Danica Patrick Biography News Profile Relationships Pictures Wallpaper Online Video.

Race car driver. Born Danica Sue Patrick on March 25, 1982 in Beloit, Wisconsin. Patrick began racing go-karts with her sister at age 10 and dropped out of high school to advance her racing career in England. It was there that she finished second at the Formula Ford Festival, the highest-ever finish by either a woman or an American in the event. In 2002, Patrick signed with Rahal- Letterman Racing, which is co-owned by former driver Bobby Rahal and talk show host David Letterman. During the next two years, Patrick achieved moderate success and was a consistent finisher on the podium, but never won a race.danica patrick legsdanica patrick tattoodanica patrick swimsuitdanica patrick sidanica patrick husband.

In 2005, Patrick became the fourth woman to race in the Indianapolis 500. Her fourth place finish was the highest ever for a female driver, besting the previous record of ninth set by Janet Guthrie in 1978. She led 19 laps of the race, becoming the first woman ever to lead the Indy 500.

Later that year at Kansas Speedway, she won her first pole position to become the second woman to accomplish this feat in the IRL (Indy Racing League) IndyCar Series. Patrick was named Rookie of The Year at the 2005 IRL Championship.

Patrick's 2006 year began tragically when teammate Paul Dana was killed in a crash the morning of the Toyota Indy 300. Patrick had solid top ten finishes throughout her IRL campaign that year, coming in 9th place in the standings. Among many honors, she was named Female Athlete of the Year by the United States Sports Academy.

Her status as a female race car driver, combined with her youth and good looks, has netted Patrick numerous media opportunities. She's served as a host on Spike TV, been featured on the cover of Sports Illustrated, and has appeared in commercials and music videos. In 2006, she published her autobiography, Danica: Crossing the Line.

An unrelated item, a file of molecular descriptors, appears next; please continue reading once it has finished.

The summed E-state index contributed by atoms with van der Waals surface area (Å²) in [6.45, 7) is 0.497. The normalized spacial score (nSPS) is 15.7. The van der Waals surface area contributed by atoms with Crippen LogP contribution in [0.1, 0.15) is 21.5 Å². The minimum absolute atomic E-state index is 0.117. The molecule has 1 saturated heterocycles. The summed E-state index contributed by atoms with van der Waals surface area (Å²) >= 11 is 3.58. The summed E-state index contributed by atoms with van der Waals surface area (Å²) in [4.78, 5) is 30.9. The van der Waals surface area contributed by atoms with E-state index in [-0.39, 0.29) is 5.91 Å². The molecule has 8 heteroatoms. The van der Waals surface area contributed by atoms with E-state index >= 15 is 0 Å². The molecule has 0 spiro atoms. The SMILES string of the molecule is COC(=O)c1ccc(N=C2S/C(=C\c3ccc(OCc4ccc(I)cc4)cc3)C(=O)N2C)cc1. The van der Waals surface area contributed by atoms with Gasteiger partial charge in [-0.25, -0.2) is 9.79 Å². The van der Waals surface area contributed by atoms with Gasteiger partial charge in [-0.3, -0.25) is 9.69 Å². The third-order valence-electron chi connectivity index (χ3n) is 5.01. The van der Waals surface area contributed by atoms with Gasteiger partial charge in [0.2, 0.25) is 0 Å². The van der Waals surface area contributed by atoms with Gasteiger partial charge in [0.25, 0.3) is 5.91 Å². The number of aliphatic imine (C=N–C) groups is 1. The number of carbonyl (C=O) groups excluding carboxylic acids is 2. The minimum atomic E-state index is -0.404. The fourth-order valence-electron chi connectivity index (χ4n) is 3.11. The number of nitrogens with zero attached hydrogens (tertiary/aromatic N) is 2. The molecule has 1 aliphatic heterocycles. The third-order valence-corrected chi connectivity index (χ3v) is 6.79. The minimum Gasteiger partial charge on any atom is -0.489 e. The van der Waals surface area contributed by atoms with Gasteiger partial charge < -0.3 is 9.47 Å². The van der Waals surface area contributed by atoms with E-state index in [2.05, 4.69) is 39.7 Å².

Indy Racing League (IRL) driver Danica Patrick has taken the professional racing circuit by storm. In a sport where female participation is rare, Patrick is making history. At the 2005 Indianapolis 500 she became the first woman ever to lead the field of drivers. She held first place for a total of 19 laps, but minor errors and a spinout kept her from becoming the first woman to win. She finished the race fourth though, the highest since Janet Guthrie's ninth-place finish 27 years earlier.

Born in Beloit, Wisc., on March 25, 1982, Patrick began kart racing through the influence of her sister when she was 10. While her sister quickly moved on and abandoned the sport, Patrick became hooked and joined the World Karting Association (WKA). In just two years time, Patrick began winning races regularly, and in 1996 she won 79% of her races. At 16, after attending racing school in Canada, she moved to England to focus on her career. She excelled at the sport, posting many top finishes in the Formula Vauxhall Winter Series.

She returned to the United States in 2001, and the following year she signed a contract with Rahal Letterman Racing. From there, Patrick began making her climb to IndyCar status by racing in the Toyota Atlantic series. In her first year she finished in the top-five seven times, and she went on to become the first female driver to win a pole position. In 2004 she was also the only driver to complete every lap of every race for the entire season.

After two quick years preparing for the IRL, she got her call and made her debut at the 2005 Toyota Indy 300. She failed to finish, after being knocked out after 158 laps, but worked her way to the prestigious Indy 500. She became only the fourth woman to participate in the big race. Despite posting the fastest speed of the month two weeks earlier at 229.880 miles-per-hour, she failed to capture the pole in her qualifying laps. She began the race in the same spot she finished--fourth.

Patrick lives with her fiance Paul Hospenthal in Scottsdale, Arizona. She stands 5' 2" tall and weighs 100 lbs. She hosted the Spike TV series "PowerBlock TV," a two-hour racing show, and appears in the 2005 film documentary "Girl Racers."

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